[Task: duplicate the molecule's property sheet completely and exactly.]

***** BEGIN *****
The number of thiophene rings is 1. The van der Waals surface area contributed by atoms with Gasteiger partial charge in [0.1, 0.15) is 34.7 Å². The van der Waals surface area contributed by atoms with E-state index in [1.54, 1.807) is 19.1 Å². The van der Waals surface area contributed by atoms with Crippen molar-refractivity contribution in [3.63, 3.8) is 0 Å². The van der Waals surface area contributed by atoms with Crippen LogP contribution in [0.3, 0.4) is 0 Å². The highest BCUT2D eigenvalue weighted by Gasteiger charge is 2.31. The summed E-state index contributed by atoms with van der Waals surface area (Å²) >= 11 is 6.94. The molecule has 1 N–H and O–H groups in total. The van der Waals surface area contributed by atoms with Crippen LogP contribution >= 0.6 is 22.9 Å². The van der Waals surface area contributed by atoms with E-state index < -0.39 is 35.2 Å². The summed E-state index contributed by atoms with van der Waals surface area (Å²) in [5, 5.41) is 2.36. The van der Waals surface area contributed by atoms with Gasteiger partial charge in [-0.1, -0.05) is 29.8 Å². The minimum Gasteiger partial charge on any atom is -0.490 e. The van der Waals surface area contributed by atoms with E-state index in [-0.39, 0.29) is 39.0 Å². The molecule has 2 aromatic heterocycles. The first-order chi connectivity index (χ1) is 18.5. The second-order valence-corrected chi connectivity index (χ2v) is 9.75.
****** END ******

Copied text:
The number of thiophene rings is 1. The van der Waals surface area contributed by atoms with Gasteiger partial charge in [0.1, 0.15) is 34.7 Å². The van der Waals surface area contributed by atoms with E-state index in [1.54, 1.807) is 19.1 Å². The van der Waals surface area contributed by atoms with Crippen molar-refractivity contribution in [3.63, 3.8) is 0 Å². The van der Waals surface area contributed by atoms with Crippen LogP contribution in [0.3, 0.4) is 0 Å². The highest BCUT2D eigenvalue weighted by Gasteiger charge is 2.31. The summed E-state index contributed by atoms with van der Waals surface area (Å²) >= 11 is 6.94. The molecule has 1 N–H and O–H groups in total. The van der Waals surface area contributed by atoms with Crippen LogP contribution >= 0.6 is 22.9 Å². The van der Waals surface area contributed by atoms with E-state index < -0.39 is 35.2 Å². The summed E-state index contributed by atoms with van der Waals surface area (Å²) in [5, 5.41) is 2.36. The van der Waals surface area contributed by atoms with Gasteiger partial charge in [-0.1, -0.05) is 29.8 Å². The minimum Gasteiger partial charge on any atom is -0.490 e. The van der Waals surface area contributed by atoms with E-state index in [-0.39, 0.29) is 39.0 Å². The molecule has 2 aromatic heterocycles. The first-order chi connectivity index (χ1) is 18.5. The second-order valence-corrected chi connectivity index (χ2v) is 9.75.